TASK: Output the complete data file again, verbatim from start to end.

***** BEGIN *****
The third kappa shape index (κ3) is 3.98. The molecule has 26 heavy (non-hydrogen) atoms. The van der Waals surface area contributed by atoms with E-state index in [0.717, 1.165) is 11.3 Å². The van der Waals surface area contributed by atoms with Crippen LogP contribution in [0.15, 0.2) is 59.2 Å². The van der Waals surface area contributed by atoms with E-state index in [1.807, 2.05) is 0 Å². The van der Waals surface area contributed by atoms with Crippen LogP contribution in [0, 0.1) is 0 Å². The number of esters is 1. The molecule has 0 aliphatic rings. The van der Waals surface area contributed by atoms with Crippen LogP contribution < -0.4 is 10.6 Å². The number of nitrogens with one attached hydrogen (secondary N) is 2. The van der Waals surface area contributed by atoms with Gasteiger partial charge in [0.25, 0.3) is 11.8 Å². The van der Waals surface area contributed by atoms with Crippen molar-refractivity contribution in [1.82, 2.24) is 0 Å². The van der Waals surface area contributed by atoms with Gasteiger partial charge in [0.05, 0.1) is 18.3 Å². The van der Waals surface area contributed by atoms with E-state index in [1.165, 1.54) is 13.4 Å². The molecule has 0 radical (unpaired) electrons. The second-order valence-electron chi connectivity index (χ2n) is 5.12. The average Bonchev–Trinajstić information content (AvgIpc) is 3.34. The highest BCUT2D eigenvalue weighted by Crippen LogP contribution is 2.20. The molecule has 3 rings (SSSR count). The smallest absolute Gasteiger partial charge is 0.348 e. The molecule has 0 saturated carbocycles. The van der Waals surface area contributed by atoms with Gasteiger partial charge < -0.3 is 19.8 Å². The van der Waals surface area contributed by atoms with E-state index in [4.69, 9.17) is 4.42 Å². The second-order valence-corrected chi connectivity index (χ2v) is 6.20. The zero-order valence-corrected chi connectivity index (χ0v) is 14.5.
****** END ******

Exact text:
The third kappa shape index (κ3) is 3.98. The molecule has 26 heavy (non-hydrogen) atoms. The van der Waals surface area contributed by atoms with E-state index in [0.717, 1.165) is 11.3 Å². The van der Waals surface area contributed by atoms with Crippen LogP contribution in [0.15, 0.2) is 59.2 Å². The van der Waals surface area contributed by atoms with E-state index in [1.807, 2.05) is 0 Å². The van der Waals surface area contributed by atoms with Crippen LogP contribution in [0, 0.1) is 0 Å². The number of esters is 1. The molecule has 0 aliphatic rings. The van der Waals surface area contributed by atoms with Crippen LogP contribution < -0.4 is 10.6 Å². The number of nitrogens with one attached hydrogen (secondary N) is 2. The van der Waals surface area contributed by atoms with Gasteiger partial charge in [0.25, 0.3) is 11.8 Å². The van der Waals surface area contributed by atoms with Crippen molar-refractivity contribution in [1.82, 2.24) is 0 Å². The van der Waals surface area contributed by atoms with Gasteiger partial charge in [0.05, 0.1) is 18.3 Å². The van der Waals surface area contributed by atoms with E-state index in [1.165, 1.54) is 13.4 Å². The molecule has 0 radical (unpaired) electrons. The second-order valence-electron chi connectivity index (χ2n) is 5.12. The average Bonchev–Trinajstić information content (AvgIpc) is 3.34. The highest BCUT2D eigenvalue weighted by Crippen LogP contribution is 2.20. The molecule has 3 rings (SSSR count). The smallest absolute Gasteiger partial charge is 0.348 e. The molecule has 0 saturated carbocycles. The van der Waals surface area contributed by atoms with Gasteiger partial charge < -0.3 is 19.8 Å². The van der Waals surface area contributed by atoms with E-state index in [4.69, 9.17) is 4.42 Å². The second-order valence-corrected chi connectivity index (χ2v) is 6.20. The zero-order valence-corrected chi connectivity index (χ0v) is 14.5.